Coronavirus: Lebanese hospital doing 200 tests a day but sorry for delays
The Rafik Hariri University Hospital confirmed that everyone had received the correct test result but they had been left waiting too long for results.
The Rafik Hariri University Hospital laboratory in Lebanon is processing more than 200 tests a day for the novel coronavirus but the clinic’s manager promised to do better at communicating after people were left with long waits to get swab results back.
Firass Abiad, the manager at the hospital treating the majority of Lebanon’s 133 Covid-19 cases, tweeted on Tuesday evening to say that they were sorry for causing unnecessary distress and anxiety and promised to do better.
The hospital confirmed to The National that everyone had received the correct test result but they had been left waiting too long for results.
Mr Abiad’s comments also came after he reported that a patient in isolation had tried to run away on March 15 but was stopped and convinced to return to quarantine. “Patients in isolation are under severe mental stress. In addition to ICU beds and ventilators, we should address the mental well-being of our patients,” Mr Abiad tweeted.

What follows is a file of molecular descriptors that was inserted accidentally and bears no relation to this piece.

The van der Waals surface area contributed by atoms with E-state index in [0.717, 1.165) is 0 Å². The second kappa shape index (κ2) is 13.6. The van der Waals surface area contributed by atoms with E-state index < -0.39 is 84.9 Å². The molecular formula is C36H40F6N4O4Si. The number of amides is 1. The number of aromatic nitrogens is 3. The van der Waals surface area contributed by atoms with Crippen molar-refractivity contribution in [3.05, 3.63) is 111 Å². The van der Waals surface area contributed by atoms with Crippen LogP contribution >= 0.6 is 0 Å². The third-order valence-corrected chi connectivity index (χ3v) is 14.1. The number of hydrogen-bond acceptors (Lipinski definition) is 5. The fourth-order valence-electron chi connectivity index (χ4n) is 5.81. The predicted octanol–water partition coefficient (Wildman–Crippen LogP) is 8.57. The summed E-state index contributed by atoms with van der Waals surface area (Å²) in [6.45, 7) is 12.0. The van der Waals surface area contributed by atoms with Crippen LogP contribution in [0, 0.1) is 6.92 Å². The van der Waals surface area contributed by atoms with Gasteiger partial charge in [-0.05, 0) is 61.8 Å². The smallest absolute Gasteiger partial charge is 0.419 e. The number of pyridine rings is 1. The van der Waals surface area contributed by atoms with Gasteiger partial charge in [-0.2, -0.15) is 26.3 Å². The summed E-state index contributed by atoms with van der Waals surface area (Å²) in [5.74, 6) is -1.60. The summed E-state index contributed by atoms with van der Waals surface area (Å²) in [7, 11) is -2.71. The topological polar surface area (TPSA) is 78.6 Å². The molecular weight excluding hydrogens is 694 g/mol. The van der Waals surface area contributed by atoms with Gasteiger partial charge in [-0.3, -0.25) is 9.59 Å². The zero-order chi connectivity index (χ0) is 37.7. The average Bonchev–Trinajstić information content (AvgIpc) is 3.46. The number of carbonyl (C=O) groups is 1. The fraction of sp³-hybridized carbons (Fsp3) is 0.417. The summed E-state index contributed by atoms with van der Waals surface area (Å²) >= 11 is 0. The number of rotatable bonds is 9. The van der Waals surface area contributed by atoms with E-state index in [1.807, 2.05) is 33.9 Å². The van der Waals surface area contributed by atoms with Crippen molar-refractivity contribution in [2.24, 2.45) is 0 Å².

He said the hospital has established a call centre to handle communication and would be launching a dedicated mobile app in the coming days.
The state-run National News Agency reported that the call centre would now be open from 9am to 4pm for people to ring for results of their tests. It added that the app would be available from Thursday.
The hospital urged people who have undertaken a test to remain isolated until the results come back in order to stop the spread of the virus.
Mr Abiad also said that they were working to expand their testing capacity to meet increasing demand.
He said that the country’s hospitals have conducted around 2,500 tests so far with around 750 done in other university hospitals and 750 conducted in private hospitals. He said that at a rate of 650 tests per million people in the country, including the refugee population, “means our testing rate is very respectable.”
Mr Abiad also gave some more details on the types of cases they are seeing in Lebanon, saying that most current patients come from densely populated homes making the virus spread more easily.
AUB university chancellor Fadlo Khuri also shared “encouraging data” from the university’s Global Health Institute showing the number of cases over time in Lebanon are increasing more slowly than numerous other countries. “Let us hope that increasing social distancing that all, including government, universities, businesses and media, are advocating, continues to yield results,” he said.
Published: March 18, 2020 05:06 PM